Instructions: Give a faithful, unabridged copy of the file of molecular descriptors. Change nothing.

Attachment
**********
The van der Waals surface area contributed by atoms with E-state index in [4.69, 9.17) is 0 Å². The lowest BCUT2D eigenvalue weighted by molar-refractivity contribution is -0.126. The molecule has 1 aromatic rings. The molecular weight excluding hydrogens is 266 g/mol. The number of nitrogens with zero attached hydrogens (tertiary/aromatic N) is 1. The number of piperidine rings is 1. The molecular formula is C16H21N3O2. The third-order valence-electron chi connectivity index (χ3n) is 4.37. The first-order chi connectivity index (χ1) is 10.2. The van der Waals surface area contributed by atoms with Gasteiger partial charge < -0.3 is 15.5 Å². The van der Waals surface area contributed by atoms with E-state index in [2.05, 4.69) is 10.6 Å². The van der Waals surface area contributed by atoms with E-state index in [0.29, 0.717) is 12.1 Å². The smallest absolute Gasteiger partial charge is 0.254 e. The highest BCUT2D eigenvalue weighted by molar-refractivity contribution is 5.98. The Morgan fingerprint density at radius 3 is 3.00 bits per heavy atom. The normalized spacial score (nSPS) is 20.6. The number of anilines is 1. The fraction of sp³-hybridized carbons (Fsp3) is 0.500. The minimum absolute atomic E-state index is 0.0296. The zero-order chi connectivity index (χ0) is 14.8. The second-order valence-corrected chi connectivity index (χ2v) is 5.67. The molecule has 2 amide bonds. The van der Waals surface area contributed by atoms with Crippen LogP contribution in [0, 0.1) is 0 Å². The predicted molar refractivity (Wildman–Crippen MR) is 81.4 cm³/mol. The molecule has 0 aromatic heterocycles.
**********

The van der Waals surface area contributed by atoms with E-state index in [4.69, 9.17) is 0 Å². The lowest BCUT2D eigenvalue weighted by molar-refractivity contribution is -0.126. The molecule has 1 aromatic rings. The molecular weight excluding hydrogens is 266 g/mol. The number of nitrogens with zero attached hydrogens (tertiary/aromatic N) is 1. The number of piperidine rings is 1. The molecular formula is C16H21N3O2. The third-order valence-electron chi connectivity index (χ3n) is 4.37. The first-order chi connectivity index (χ1) is 10.2. The van der Waals surface area contributed by atoms with Gasteiger partial charge < -0.3 is 15.5 Å². The van der Waals surface area contributed by atoms with E-state index in [2.05, 4.69) is 10.6 Å². The van der Waals surface area contributed by atoms with E-state index in [0.29, 0.717) is 12.1 Å². The smallest absolute Gasteiger partial charge is 0.254 e. The highest BCUT2D eigenvalue weighted by molar-refractivity contribution is 5.98. The Morgan fingerprint density at radius 3 is 3.00 bits per heavy atom. The normalized spacial score (nSPS) is 20.6. The number of anilines is 1. The fraction of sp³-hybridized carbons (Fsp3) is 0.500. The minimum absolute atomic E-state index is 0.0296. The zero-order chi connectivity index (χ0) is 14.8. The second-order valence-corrected chi connectivity index (χ2v) is 5.67. The molecule has 2 amide bonds. The van der Waals surface area contributed by atoms with Crippen LogP contribution in [0, 0.1) is 0 Å². The predicted molar refractivity (Wildman–Crippen MR) is 81.4 cm³/mol. The molecule has 0 aromatic heterocycles.